Martyrs, an adaptation of Marius von Mayenburg’s play, is another brilliant production from TR Warszawa. It touches upon a rather urgent issue of religious fundamentalism which in many forms is more and more visible across Europe. Grzegorz Jarzyna (director) and Roman Pawłowski (dramaturge) made some changes to the original – main character is portrayed as a girl, however they do not significantly interfere with the text. The audience is presented, as in Mayenburg previous works, with an attempt to confront and explore the scope of mutual human brutality. Although this time they are left with rather burning questions. What limits are there to tolerance? What is fundamentalism and how does it begin? Is religion a threat to a modern, pluralist society?
The play starts rather innocently as teenage Lidka decides not to go to a swimming lesson. When asked for explanation, she speaks of religious reasons. She finds it morally questionable that girls and boys are mixed together. Moreover, Lidka is offended by skimpy swimming costumes worn by some of her classmates. Right from the first, seemingly relaxed, conversation between father and daughter, you can feel the rising tension and teenage rebellion brewing under the surface. In her performance Justyna Wasilewska (Lidka) tries to show vulnerability and confusion connected with puberty. In a daring yet honest way, she plays a girl who embraces religious fundamentalism trying to make sense of world that scares her. She is disappointed with her passive father and politically correct teachers, which is why Lidka so desperately longs for lasting principles and clear boundaries in her life. Constantly quoted passages from the Bible become not only solution to her problems, but also a powerful weapon. Wasilewska’s portrayal of Lidka’s two sides – a charismatic religious radical and a fragile teenage girl is simply outstanding. Her performance is extremely passionate and raw. Wasilewska immediately gathers all the attention as she pulls the audience into her own spiritual world. She is certainly the strongest member of the cast.
The characters around Lidka seem not interested in the girl and her radical approach to faith. Even the priest does not care about her as an individual willing to use her piousness for his own benefit. The only person who tries to help and understand Lidka is a biology teacher Hania (Aleksandra Konieczna) who can see how dangerous the situation has become. In order to get trough to the girl she immerses herself into the Bible. Paradoxically Hania becomes a sort of fanatic herself trying to prove that Lidka’s wrong and God does not exist. Konieczna’s performance is acceptable but her potential rather underused. However, Cezary Kosiński as Lidka’s father is certainly worth mentioning. His calm and reserved performance becomes rather striking when juxtaposed with Wasilewska’s whirlwind of emotions.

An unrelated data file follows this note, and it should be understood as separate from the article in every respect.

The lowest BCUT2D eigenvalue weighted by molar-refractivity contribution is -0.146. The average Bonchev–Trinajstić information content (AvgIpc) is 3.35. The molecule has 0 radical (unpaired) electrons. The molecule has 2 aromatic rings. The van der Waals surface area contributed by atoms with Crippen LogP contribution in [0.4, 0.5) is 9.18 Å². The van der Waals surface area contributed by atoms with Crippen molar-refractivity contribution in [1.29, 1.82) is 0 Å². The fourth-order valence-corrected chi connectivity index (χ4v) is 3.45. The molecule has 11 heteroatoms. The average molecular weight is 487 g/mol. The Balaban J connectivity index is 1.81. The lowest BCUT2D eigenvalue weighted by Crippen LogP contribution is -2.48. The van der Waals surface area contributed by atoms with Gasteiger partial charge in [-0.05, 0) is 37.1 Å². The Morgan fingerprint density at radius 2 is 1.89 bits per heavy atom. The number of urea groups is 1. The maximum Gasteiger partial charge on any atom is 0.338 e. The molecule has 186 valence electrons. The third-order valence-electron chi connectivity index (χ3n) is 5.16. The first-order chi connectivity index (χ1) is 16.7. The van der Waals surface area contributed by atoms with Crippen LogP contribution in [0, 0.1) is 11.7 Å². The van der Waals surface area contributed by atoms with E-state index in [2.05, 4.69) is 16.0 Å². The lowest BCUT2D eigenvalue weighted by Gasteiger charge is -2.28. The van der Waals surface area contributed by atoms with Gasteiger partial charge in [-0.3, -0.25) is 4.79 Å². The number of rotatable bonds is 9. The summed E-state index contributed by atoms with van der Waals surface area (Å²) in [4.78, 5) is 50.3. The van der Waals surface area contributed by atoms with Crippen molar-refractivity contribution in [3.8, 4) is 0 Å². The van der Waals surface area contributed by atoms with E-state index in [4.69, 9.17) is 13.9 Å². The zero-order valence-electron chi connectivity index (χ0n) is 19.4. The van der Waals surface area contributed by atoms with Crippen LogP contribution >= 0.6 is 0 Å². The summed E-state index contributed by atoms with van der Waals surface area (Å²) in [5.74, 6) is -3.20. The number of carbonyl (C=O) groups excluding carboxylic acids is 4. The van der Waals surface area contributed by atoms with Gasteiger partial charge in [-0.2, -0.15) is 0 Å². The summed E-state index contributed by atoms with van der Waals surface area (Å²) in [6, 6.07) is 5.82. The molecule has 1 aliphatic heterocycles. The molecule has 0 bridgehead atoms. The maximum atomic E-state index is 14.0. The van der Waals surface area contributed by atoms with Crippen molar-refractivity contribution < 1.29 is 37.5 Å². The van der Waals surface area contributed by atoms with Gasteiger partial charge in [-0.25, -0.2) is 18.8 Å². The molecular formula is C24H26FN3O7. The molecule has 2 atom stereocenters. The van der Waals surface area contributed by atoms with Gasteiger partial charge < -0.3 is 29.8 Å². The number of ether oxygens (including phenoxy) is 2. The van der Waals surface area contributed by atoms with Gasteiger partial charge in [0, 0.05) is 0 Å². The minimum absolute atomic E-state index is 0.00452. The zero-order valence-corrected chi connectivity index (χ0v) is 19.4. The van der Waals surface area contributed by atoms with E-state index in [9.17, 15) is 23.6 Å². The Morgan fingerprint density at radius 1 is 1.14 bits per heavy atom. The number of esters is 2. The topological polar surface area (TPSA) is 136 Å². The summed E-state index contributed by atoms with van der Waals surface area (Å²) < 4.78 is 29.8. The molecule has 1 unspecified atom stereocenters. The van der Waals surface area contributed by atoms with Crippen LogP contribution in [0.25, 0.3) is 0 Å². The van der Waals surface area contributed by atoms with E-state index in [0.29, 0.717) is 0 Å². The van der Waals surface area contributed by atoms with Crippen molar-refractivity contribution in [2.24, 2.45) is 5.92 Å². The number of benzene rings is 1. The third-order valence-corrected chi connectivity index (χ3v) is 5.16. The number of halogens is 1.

What is interesting, the director does not try to demonize or sneer at the notion of faith. Despite Lidka’s fanaticism, Jarzyna does not judge, but shows surprising respect when it comes to spiritual nature of her experiences. There is no place for mocking or laughter during the prayer scenes. Her devotion and zeal confronts banality and indifference of today’s world. Jarzyna is in a way silently praising Lidka for her passion and war waged against apathy as the performance attacks today’s politically correct society.
When it comes to the visual aspect of the performance, simplicity is the key. Martyrs do not dazzle with lavish set design or spectacular special effects. The play might surprise with its modesty and reserve. Monika Pormale (stage designer) incorporates Robert Mleczko’s looped projections as a background. As play progresses, they are slowly changing from realistic to more and more deformed. They might be seen as visions of Lidka’s enslaved mind. One of the more arresting visual ideas is combining projections with a shadow play which emphasizes mystical ambience during Lidka’s fervent monologues. Moreover, Pormale stays true to “less is more” approach filling an empty stage with few chairs, tables and a bed depending on the scene. This lack of elaborate set design is carefully thought out as the director forces the audience to focus on the story and its spiritual values rather than futility of the material world.
Martyrs is a play which certainly leaves a lasting impression on the audience. It is both psychotherapy and theatrical exorcism. Jarzyna shows how easily one can turn to religious fundamentalism in times of liberalism and “tolerance”. In the same time there is no judgment implied, there is no right or wrong. The audience is presented a conflict of two different worlds and two different ideas. That is why the production both surprises and tires. It brings no clear answer but leaves a bitter, rather unsettling aftertaste.